Skip to main content

HP CEO: No New Smartphone in 2013, But Within 5 Years

In a recent interview with Fox Business Network, Hewlett-Packard (HP) CEO Meg Whitman said that the company will eventually need to jump back into the smartphone sector. Her reasoning was that in many countries, people can't afford to purchase a tablet, laptop or PC, thus the smartphone becomes the primary computing device. They'll do everything on that one device, and HP needs to take advantage of that opportunity.

"We are working on this," she said when asked when consumers will see an HP smartphone. "In the end I would love to be able to provide all the way from the most fabulous workstations to desktops to laptops to our tablets and convertibles all the way to smartphone," she said. "But we did take a detour into smartphone and we've got to get it right this time."

"And so my mantra to the team is 'better right than faster than we should be there,'" she added. "So we're working to make sure that when we do this, it will be the right thing for Hewlett-Packard and we will be successful."

The IDG News Service reports that Whitman talked about the smartphone subject again at HP's financial analyst day on Wednesday. She said that although her remarks to Fox Business Network caused quite a bit of sir, the company doesn't have any plans to release a smartphone before the end of 2013. However she said that the company needed to begin thinking about what makes HP so unique, and how that element can be applied to a smartphone.

"I believe that five years from now, if we don't have a smartphone or whatever the next generation of that device is, we'll be locked out of a huge segment of the population in many countries of the world," she admitted.

The company abandoned the smartphone and tablet sector last year after it acquired Palm and produced several devices based on its newly-acquired webOS operating system. The products tanked, causing HP to reorganize, let some workers go, and turn webOS into an open-source project.

During Wednesday's analyst event, Whitman also talked about the company's tablet plans. She acknowledged Apple's dominance in this sector, but said company CIOs would rather have a Windows-based product. HP just revealed on Monday its upcoming Windows 8-based ElitePad 900, an enterprise-class, 10.1-inch tablet designed for the business and educational environment.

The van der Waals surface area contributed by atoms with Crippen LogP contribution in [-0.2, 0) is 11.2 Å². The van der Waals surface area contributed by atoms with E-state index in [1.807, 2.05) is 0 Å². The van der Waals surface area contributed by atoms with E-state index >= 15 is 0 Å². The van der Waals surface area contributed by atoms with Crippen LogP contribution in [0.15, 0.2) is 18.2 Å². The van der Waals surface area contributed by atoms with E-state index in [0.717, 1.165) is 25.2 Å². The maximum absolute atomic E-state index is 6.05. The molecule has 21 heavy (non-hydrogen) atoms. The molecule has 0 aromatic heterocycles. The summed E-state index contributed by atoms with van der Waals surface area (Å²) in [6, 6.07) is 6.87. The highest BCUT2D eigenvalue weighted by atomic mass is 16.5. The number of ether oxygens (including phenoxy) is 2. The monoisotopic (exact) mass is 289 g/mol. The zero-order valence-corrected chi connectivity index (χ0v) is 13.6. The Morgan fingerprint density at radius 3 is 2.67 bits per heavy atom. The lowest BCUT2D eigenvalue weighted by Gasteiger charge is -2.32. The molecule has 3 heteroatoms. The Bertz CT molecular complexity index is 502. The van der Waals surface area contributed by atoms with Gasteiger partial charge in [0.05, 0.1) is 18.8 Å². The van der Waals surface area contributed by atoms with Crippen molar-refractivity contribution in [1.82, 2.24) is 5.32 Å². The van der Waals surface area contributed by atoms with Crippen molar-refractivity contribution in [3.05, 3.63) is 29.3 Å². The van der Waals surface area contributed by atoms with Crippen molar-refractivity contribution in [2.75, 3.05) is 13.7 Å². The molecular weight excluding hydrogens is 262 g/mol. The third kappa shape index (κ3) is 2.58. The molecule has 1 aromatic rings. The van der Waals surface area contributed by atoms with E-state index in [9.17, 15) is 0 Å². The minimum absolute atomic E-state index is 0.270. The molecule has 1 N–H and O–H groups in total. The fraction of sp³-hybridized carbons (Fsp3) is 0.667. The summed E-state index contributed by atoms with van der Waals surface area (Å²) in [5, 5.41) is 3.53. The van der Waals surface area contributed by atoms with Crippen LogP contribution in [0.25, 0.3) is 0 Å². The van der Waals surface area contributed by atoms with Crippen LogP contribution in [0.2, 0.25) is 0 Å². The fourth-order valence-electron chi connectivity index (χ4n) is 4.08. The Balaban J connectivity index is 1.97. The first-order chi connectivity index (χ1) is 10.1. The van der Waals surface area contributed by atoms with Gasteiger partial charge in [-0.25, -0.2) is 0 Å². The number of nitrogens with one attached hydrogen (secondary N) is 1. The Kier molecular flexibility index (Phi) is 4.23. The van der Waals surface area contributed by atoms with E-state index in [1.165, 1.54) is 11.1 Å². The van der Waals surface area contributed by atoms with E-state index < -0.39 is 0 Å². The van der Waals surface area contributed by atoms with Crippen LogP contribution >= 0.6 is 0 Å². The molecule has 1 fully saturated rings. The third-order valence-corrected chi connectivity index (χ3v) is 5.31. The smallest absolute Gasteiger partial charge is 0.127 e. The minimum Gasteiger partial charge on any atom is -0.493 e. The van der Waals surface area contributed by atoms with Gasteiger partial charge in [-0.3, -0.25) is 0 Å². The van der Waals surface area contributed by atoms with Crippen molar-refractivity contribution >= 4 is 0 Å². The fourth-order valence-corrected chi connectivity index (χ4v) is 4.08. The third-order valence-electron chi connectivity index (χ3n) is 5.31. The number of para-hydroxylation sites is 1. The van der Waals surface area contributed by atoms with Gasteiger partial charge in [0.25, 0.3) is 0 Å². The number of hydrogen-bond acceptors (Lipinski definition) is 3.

"The consumer market, I would argue, is quite well-served by the tablet in the marketplace today from Apple," she said. "But every CIO I talk to wants to have a Windows device, backward compatibility, the ability to control those devices from a security perspective."

  • Azn Cracker
    in 5 years will be a little too late. heck if they released one right now it would be too late.
    Reply
  • master_chen
    In 5 years? LOL.
    Reply
  • greghome
    I honestly can't see them making even a dent in the market if they joined in.....
    Reply
  • A Bad Day
    Haha, HP, you're screwed if you jump back in after waiting for 5 years. Unless if you pull an iPhone maneuver on the smartphone market like what Apple did to RIM.
    Reply
  • mrmez
    Wow, give them a break guys.

    They said WITHIN 5 years.

    It could be as soon as 4 years and 9 months!
    Reply
  • A Bad Day
    mrmezWow, give them a break guys.They said WITHIN 5 years.It could be as soon as 4 years and 9 months!
    Or never. Plans change. Intel wanted a 10 GHz processor by the end of 2010. Had they stuck with Netburst, AMD would've bulldozed them.

    Hm, 10 GHz 6-core Netburst CPU. I wonder what the TDP would be...
    Reply
  • Kami3k
    A Bad DayOr never. Plans change. Intel wanted a 10 GHz processor by the end of 2010. Had they stuck with Netburst, AMD would've bulldozed them.Hm, 10 GHz 6-core Netburst CPU. I wonder what the TDP would be...
    Earth would of turned into a new star.
    Reply
  • jdwii
    Hp is still relevant Huh?
    Reply
  • master_chen
    9411560 said:
    HP is still relevant, huh?
    Why not? Their notebooks are still quite good, IMHO.
    Reply
  • lamorpa
    ...well 10 years for sure. Definitely before the end of the century...
    Reply